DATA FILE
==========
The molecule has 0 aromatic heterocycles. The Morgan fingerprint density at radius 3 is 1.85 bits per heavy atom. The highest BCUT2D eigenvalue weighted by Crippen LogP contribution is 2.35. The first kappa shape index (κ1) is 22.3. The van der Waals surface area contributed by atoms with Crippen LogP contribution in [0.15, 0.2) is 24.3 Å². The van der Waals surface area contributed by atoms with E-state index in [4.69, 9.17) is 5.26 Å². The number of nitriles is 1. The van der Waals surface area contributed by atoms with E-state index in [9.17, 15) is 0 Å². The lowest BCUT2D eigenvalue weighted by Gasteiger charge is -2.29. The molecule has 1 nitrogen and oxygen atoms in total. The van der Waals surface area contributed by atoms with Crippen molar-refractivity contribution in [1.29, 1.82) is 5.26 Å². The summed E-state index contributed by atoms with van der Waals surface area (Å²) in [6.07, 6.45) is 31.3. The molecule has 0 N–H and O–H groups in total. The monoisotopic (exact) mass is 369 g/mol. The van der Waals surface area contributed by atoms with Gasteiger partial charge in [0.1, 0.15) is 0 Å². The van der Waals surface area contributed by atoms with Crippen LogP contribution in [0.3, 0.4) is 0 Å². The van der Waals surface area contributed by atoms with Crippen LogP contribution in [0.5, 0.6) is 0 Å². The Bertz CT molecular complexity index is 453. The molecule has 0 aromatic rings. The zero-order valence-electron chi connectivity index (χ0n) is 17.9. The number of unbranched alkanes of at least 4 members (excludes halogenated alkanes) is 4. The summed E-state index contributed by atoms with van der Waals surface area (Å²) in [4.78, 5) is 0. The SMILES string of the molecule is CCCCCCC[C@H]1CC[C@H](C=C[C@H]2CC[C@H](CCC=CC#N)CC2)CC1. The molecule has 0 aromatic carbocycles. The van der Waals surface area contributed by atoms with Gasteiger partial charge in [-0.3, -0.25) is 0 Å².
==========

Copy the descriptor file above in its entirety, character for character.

The molecule has 0 aromatic heterocycles. The Morgan fingerprint density at radius 3 is 1.85 bits per heavy atom. The highest BCUT2D eigenvalue weighted by Crippen LogP contribution is 2.35. The first kappa shape index (κ1) is 22.3. The van der Waals surface area contributed by atoms with Crippen LogP contribution in [0.15, 0.2) is 24.3 Å². The van der Waals surface area contributed by atoms with E-state index in [4.69, 9.17) is 5.26 Å². The number of nitriles is 1. The van der Waals surface area contributed by atoms with E-state index in [9.17, 15) is 0 Å². The lowest BCUT2D eigenvalue weighted by Gasteiger charge is -2.29. The molecule has 1 nitrogen and oxygen atoms in total. The van der Waals surface area contributed by atoms with Crippen molar-refractivity contribution in [1.29, 1.82) is 5.26 Å². The summed E-state index contributed by atoms with van der Waals surface area (Å²) in [6.07, 6.45) is 31.3. The molecule has 0 N–H and O–H groups in total. The monoisotopic (exact) mass is 369 g/mol. The van der Waals surface area contributed by atoms with Gasteiger partial charge in [0.1, 0.15) is 0 Å². The van der Waals surface area contributed by atoms with Crippen LogP contribution in [0.3, 0.4) is 0 Å². The van der Waals surface area contributed by atoms with Crippen LogP contribution in [0.5, 0.6) is 0 Å². The Bertz CT molecular complexity index is 453. The molecule has 0 aromatic rings. The zero-order valence-electron chi connectivity index (χ0n) is 17.9. The number of unbranched alkanes of at least 4 members (excludes halogenated alkanes) is 4. The summed E-state index contributed by atoms with van der Waals surface area (Å²) in [4.78, 5) is 0. The SMILES string of the molecule is CCCCCCC[C@H]1CC[C@H](C=C[C@H]2CC[C@H](CCC=CC#N)CC2)CC1. The molecule has 0 aromatic carbocycles. The van der Waals surface area contributed by atoms with Gasteiger partial charge in [-0.3, -0.25) is 0 Å².